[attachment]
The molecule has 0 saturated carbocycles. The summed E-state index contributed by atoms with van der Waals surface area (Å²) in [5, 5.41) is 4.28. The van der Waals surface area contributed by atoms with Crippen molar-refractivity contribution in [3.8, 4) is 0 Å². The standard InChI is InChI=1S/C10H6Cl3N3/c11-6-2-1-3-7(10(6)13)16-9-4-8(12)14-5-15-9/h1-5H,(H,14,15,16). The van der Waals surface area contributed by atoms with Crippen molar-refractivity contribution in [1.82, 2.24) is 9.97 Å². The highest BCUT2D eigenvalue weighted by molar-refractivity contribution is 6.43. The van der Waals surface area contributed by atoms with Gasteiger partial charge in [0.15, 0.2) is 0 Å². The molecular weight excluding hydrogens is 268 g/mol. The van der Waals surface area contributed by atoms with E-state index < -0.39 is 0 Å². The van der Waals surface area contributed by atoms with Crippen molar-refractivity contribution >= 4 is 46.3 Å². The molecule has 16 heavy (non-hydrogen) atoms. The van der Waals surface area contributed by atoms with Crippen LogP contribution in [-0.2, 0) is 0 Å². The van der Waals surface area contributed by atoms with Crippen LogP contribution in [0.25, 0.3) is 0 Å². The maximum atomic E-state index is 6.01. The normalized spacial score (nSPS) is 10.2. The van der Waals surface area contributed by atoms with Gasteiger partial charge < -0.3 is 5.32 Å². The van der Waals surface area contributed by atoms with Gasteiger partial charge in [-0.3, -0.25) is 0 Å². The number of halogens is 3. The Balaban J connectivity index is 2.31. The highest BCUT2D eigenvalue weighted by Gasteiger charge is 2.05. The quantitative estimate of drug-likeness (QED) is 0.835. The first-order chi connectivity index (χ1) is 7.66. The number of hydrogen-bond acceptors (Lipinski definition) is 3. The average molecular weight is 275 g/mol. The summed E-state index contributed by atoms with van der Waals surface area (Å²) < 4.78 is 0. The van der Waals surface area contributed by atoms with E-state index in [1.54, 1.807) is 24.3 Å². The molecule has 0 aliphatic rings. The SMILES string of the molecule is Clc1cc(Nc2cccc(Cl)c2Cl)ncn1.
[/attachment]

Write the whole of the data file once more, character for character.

The molecule has 0 saturated carbocycles. The summed E-state index contributed by atoms with van der Waals surface area (Å²) in [5, 5.41) is 4.28. The van der Waals surface area contributed by atoms with Crippen molar-refractivity contribution in [3.8, 4) is 0 Å². The standard InChI is InChI=1S/C10H6Cl3N3/c11-6-2-1-3-7(10(6)13)16-9-4-8(12)14-5-15-9/h1-5H,(H,14,15,16). The van der Waals surface area contributed by atoms with Crippen molar-refractivity contribution in [1.82, 2.24) is 9.97 Å². The highest BCUT2D eigenvalue weighted by molar-refractivity contribution is 6.43. The van der Waals surface area contributed by atoms with Gasteiger partial charge in [0.15, 0.2) is 0 Å². The molecular weight excluding hydrogens is 268 g/mol. The van der Waals surface area contributed by atoms with E-state index < -0.39 is 0 Å². The van der Waals surface area contributed by atoms with Crippen molar-refractivity contribution >= 4 is 46.3 Å². The molecule has 16 heavy (non-hydrogen) atoms. The van der Waals surface area contributed by atoms with Crippen LogP contribution in [-0.2, 0) is 0 Å². The van der Waals surface area contributed by atoms with Crippen LogP contribution in [0.25, 0.3) is 0 Å². The maximum atomic E-state index is 6.01. The normalized spacial score (nSPS) is 10.2. The van der Waals surface area contributed by atoms with Gasteiger partial charge < -0.3 is 5.32 Å². The van der Waals surface area contributed by atoms with Gasteiger partial charge in [-0.3, -0.25) is 0 Å². The number of halogens is 3. The Balaban J connectivity index is 2.31. The highest BCUT2D eigenvalue weighted by Gasteiger charge is 2.05. The quantitative estimate of drug-likeness (QED) is 0.835. The first-order chi connectivity index (χ1) is 7.66. The number of hydrogen-bond acceptors (Lipinski definition) is 3. The average molecular weight is 275 g/mol. The summed E-state index contributed by atoms with van der Waals surface area (Å²) < 4.78 is 0. The van der Waals surface area contributed by atoms with E-state index in [1.54, 1.807) is 24.3 Å². The molecule has 0 aliphatic rings. The SMILES string of the molecule is Clc1cc(Nc2cccc(Cl)c2Cl)ncn1.